The Iona Institute recently released a report by Prof Patricia Casey which points to the postive personal and social benefits of religious practice.

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Click on link to download full report – ‘The psycho-social benefits of religious practise’

This 40 page report includes forewords by Archbishop Diarmaid Martin and Bishop Ken Good (CoI Bishop of Derry and Raphoe).

Executive summary

By Professor Patricia Casey

THE POSITIVE link between religious practise and personal and societal well-being is of increasing interest to researchers. This link is increasingly being reported by the media. For example, the cover story of the Time magazine issue of February 23, 2009 was entitled, How faith can heal’.

The growing body of evidence testifying to a correlative, or even a causative relationship between religious practise and well-being has led to a re-evaluation on the part of some psychiatrists of the proper role of religion in patient care. For example, it is increasingly argued that if a patient is religious this should be taken into account by his or her psychiatrist and it should be seen as a potentially positive force in his or her life that has a role to play in the healing process. At the very least, it is contrary to the evidence not to take it into account, and it is worse to simply dismiss it.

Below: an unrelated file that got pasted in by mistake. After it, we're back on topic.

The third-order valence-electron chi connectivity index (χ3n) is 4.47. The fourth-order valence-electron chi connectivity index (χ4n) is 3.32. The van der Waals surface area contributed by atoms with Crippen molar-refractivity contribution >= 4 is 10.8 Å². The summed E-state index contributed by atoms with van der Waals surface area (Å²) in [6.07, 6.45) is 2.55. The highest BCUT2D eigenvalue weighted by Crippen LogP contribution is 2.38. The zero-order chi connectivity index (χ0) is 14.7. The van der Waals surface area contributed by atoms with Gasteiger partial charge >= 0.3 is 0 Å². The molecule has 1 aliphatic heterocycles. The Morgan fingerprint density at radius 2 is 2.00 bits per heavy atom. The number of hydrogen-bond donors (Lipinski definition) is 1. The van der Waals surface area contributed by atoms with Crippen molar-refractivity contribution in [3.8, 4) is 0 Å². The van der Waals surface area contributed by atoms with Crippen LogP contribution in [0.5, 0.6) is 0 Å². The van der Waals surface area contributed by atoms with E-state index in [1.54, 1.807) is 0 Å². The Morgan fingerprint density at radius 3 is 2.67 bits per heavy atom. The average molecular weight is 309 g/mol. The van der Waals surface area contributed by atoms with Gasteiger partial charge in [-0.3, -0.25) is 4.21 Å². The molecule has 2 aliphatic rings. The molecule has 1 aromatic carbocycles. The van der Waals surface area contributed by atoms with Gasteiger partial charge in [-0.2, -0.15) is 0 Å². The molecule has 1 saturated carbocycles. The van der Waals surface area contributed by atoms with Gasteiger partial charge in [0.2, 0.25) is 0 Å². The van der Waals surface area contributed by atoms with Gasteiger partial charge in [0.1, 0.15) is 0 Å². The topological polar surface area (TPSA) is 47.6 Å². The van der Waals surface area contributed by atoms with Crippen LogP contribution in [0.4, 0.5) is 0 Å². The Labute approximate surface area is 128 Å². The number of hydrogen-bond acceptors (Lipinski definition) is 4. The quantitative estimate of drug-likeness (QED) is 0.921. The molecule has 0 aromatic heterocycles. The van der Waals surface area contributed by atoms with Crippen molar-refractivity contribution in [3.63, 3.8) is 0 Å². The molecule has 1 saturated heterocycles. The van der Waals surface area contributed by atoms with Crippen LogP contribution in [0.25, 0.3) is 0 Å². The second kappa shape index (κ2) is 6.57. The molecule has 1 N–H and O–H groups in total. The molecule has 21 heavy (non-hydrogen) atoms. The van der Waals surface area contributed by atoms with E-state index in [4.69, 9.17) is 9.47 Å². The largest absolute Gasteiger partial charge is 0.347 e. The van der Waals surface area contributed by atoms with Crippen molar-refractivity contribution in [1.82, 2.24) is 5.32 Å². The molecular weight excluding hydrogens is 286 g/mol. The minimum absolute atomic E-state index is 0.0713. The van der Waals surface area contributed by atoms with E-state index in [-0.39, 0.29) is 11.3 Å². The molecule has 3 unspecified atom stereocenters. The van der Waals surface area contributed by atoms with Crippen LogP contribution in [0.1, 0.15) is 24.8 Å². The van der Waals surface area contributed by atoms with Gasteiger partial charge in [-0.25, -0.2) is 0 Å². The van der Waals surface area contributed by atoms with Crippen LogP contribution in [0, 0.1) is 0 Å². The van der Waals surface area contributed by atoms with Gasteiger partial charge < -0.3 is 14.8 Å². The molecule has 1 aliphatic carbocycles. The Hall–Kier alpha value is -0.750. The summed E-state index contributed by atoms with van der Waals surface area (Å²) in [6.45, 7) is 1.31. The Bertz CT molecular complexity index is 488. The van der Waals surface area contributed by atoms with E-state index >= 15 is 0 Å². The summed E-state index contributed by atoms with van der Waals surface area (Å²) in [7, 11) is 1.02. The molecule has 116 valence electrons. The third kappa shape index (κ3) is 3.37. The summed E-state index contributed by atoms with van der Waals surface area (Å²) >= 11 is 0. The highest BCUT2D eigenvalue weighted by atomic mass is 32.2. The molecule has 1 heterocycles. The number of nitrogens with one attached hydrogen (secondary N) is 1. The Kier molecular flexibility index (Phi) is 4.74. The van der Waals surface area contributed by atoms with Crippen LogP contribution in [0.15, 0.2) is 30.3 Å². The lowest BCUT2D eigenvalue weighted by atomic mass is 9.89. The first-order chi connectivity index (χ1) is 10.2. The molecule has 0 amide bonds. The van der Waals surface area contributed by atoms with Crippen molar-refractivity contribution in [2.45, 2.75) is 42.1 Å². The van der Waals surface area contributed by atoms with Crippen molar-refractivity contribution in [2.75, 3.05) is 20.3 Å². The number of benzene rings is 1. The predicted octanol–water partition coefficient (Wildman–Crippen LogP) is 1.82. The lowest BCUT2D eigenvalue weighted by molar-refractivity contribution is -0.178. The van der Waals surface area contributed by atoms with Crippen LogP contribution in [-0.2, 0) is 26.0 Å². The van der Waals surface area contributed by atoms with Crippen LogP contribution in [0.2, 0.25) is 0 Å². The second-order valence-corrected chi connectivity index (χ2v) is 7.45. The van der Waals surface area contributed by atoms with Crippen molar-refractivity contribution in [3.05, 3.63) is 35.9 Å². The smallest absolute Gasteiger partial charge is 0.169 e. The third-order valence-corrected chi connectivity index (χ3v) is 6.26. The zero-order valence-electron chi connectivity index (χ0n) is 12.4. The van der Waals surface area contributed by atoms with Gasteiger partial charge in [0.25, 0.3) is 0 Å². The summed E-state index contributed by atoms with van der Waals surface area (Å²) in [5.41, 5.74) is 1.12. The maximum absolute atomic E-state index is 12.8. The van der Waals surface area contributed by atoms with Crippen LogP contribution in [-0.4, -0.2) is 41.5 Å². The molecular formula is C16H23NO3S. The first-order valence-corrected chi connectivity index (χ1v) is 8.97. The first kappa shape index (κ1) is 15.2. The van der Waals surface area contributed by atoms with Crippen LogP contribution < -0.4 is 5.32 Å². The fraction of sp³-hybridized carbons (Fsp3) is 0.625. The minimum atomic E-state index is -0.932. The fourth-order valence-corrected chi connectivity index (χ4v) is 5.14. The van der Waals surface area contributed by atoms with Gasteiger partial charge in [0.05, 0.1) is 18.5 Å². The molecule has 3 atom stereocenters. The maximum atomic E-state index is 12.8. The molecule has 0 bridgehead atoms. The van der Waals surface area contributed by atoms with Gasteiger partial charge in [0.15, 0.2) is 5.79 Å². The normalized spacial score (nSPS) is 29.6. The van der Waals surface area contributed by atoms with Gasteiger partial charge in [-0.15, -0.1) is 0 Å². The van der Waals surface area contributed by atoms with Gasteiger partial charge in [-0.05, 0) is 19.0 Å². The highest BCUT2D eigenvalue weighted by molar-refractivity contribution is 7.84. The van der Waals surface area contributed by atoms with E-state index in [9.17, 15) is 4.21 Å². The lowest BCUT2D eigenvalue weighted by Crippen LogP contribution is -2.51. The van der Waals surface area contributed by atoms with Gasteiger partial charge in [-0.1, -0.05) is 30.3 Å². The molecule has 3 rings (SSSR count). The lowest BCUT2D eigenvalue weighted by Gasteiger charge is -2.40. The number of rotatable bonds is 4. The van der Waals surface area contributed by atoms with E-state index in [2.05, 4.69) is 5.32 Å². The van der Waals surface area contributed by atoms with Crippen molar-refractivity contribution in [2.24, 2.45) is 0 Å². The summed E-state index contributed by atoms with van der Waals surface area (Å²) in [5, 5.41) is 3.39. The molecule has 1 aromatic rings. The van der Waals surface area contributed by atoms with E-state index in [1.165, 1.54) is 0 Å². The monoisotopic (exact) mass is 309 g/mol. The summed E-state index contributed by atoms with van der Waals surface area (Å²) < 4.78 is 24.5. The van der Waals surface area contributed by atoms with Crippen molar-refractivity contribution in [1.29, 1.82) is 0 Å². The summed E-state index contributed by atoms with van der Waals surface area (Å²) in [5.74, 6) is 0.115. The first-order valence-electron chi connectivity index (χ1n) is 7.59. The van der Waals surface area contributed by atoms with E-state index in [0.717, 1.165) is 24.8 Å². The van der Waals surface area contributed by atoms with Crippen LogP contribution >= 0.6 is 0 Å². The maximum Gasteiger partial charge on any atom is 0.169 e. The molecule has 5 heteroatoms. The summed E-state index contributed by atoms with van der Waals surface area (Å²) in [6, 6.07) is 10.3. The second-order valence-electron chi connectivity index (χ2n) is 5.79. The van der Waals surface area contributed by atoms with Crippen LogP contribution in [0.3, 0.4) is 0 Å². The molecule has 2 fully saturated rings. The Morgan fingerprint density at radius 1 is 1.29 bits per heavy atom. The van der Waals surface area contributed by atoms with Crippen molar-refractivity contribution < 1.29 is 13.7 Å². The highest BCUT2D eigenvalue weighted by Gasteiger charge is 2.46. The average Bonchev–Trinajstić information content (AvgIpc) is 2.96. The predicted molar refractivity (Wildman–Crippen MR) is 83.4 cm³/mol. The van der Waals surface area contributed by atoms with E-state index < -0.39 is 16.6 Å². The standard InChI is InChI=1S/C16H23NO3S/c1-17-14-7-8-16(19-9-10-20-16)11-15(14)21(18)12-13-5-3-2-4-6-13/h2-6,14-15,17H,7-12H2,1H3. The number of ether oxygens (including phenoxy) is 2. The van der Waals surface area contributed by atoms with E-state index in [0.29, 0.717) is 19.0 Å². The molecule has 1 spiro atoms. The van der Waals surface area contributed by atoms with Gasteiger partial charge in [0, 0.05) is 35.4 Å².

But if religious practise has strong personal benefits, then it obviously has societal benefits as well. If religion is practised by a large number of people across a population, then its benefits will accrue to society as a whole. This is an important message at a time when religion is often criticised as a socially divisive force which is mainly repressive and authoritarian in its effects. Religion can be this, especially when it is imposed. But when it is accepted and lived out voluntarily, the contrary is much more likely to be the case. This message deserves to be more widely known.